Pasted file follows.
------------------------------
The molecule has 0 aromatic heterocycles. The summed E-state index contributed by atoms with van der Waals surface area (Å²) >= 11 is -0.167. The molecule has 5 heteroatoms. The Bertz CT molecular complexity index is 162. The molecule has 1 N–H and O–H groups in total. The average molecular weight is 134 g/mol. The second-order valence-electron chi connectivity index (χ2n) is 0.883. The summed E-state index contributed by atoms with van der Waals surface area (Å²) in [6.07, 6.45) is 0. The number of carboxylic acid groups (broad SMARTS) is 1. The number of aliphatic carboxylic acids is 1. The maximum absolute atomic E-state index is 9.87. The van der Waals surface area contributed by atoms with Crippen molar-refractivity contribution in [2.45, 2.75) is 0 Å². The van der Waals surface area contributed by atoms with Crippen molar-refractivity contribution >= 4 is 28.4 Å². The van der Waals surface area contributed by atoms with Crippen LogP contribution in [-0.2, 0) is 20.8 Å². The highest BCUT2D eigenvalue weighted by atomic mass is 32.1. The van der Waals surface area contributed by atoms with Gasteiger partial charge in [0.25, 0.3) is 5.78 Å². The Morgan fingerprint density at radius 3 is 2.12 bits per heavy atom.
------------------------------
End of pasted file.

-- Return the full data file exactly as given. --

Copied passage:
The molecule has 0 aromatic heterocycles. The summed E-state index contributed by atoms with van der Waals surface area (Å²) >= 11 is -0.167. The molecule has 5 heteroatoms. The Bertz CT molecular complexity index is 162. The molecule has 1 N–H and O–H groups in total. The average molecular weight is 134 g/mol. The second-order valence-electron chi connectivity index (χ2n) is 0.883. The summed E-state index contributed by atoms with van der Waals surface area (Å²) in [6.07, 6.45) is 0. The number of carboxylic acid groups (broad SMARTS) is 1. The number of aliphatic carboxylic acids is 1. The maximum absolute atomic E-state index is 9.87. The van der Waals surface area contributed by atoms with Crippen molar-refractivity contribution in [2.45, 2.75) is 0 Å². The van der Waals surface area contributed by atoms with Crippen molar-refractivity contribution >= 4 is 28.4 Å². The van der Waals surface area contributed by atoms with Crippen LogP contribution in [-0.2, 0) is 20.8 Å². The highest BCUT2D eigenvalue weighted by atomic mass is 32.1. The van der Waals surface area contributed by atoms with Gasteiger partial charge in [0.25, 0.3) is 5.78 Å². The Morgan fingerprint density at radius 3 is 2.12 bits per heavy atom.